n my desk is a treasure, my mama’s Recipe Box, earning capital letters because it is priceless. No doubt there are other such treasures in the world, sitting on shelves, tucked into closets, or perhaps used daily as a reminder that recipe cards, articles, and notes are little pieces of one’s culinary friends and family.
The sweet players of the pots and pans in the orchestra of eating.
I was looking for my mama’s famous hot pepper jelly recipe, which I make often during holidays for gifts, and suddenly, it was gone from the box! My fault, I’m sure, for taking it out over the years, misplacing it, and then putting it where I would always find it. A good recipe for losing almost anything!
But there was more. I pulled out a card at random that simply said, “Dessert Rosettes.” The ingredients are written out in my mama’s beautiful hand, and it seems most of the usual suspects are there — eggs, sugar, milk, flour, vanilla — but just after the “Add sugar to lightly beaten eggs,” nothing. Only “Etc.,” capital “E.” Where on earth was this going?
Such is the mystery of some recipes, that little “etc.” Like life…
There are so many other areas in her collection to plunder: Dips, for example, an ubiquitous 1950s favorite, her favorite, for Artichoke Dip. 1 can of artichoke hearts, drained, 1 cup of Hellman’s or (my) homemade mayonnaise, 1 cup grated parmesan, mix and bake 30 minutes at 350. Add Tabasco to taste before serving (always in a silver chafing dish at Christmas and always devoured before all other offerings).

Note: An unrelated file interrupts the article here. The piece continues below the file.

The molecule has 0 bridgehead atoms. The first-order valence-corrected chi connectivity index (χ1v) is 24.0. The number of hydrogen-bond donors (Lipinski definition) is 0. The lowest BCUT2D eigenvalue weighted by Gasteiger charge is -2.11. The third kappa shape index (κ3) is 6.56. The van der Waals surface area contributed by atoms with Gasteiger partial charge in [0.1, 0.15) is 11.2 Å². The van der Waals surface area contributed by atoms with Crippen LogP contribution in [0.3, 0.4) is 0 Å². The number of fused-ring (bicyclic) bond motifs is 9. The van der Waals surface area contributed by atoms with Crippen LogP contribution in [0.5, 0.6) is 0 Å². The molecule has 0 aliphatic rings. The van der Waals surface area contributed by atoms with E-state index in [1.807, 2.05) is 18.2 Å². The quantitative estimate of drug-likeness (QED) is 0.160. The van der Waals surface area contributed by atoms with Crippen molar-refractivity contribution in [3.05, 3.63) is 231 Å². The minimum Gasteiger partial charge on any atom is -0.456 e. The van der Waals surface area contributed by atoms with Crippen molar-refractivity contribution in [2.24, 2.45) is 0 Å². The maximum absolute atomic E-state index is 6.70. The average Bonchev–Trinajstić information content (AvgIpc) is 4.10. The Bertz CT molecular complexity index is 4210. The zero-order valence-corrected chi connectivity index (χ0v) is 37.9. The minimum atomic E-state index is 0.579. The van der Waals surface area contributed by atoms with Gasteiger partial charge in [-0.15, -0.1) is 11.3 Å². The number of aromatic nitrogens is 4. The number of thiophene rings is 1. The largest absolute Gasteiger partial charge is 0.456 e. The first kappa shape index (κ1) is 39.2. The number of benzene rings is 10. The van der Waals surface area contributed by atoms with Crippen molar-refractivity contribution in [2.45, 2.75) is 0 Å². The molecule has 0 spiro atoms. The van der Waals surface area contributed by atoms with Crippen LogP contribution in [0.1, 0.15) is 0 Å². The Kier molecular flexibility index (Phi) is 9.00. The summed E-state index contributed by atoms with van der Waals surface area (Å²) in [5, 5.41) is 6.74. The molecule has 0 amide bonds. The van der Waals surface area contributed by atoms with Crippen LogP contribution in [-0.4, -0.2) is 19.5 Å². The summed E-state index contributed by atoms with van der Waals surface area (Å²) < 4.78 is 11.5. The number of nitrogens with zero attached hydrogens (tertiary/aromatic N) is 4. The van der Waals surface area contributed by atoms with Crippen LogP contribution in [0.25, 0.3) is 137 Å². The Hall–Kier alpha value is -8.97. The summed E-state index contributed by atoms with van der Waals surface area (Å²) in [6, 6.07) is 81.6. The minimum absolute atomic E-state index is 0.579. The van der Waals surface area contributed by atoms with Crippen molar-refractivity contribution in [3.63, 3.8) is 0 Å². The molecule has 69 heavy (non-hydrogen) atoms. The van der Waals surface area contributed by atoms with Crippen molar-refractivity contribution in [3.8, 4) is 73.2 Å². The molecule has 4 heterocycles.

Canned artichokes? My mama used canned? No way. But starting with her subscription to Gourmet Magazine in the 40s she cooked like a madwoman from the first issue. Fresh artichokes were not to be found in Texas, or I am sure she would have peeled and simmered and puréed the real magilla.
Still, I might try this one, purist that I am, if only to remember my complicated mama and this time of year, Christmas, when she died.
It was devastating, as we had just become real friends after my father’s death, and I thought we would share all that we had missed during my rebellious youth.
A time of strife, of so many differences, of only finding peace when we were in the kitchen, making good things together, but each of us simmering on opposite burners.
And yet, I, too, am a madwoman in the kitchen.
Regardless of the past.
I cook for pure pleasure, for the way it makes me think about life, and for the feeling of enrichment as I stir and form and season and create.
I can place the beginning of my cooking mania at five years old, with little cinnamon pinwheels I made from scraps of mama’s flaky dough, formed with a red-handled toy rolling pin and baked alongside her unbeatable pies to a golden finish.
Did her ambivalent feelings toward me begin then, or did it take a few more years to hone her wishes that I conform, be part of a society she had accepted (but in which she was clearly an anomaly), to cut my long hippy hair, to join the Junior League, to lengthen my radical skirts, to be perhaps a secure accomplice for her own misgivings about not letting her real self simply be?
By 16 I had left that limited world, at least in my head, and I began to cook, cutting my culinary teeth on Gourmet Magazine’s Volume I and II and that then-bible of the kitchen, The Joy of Cooking.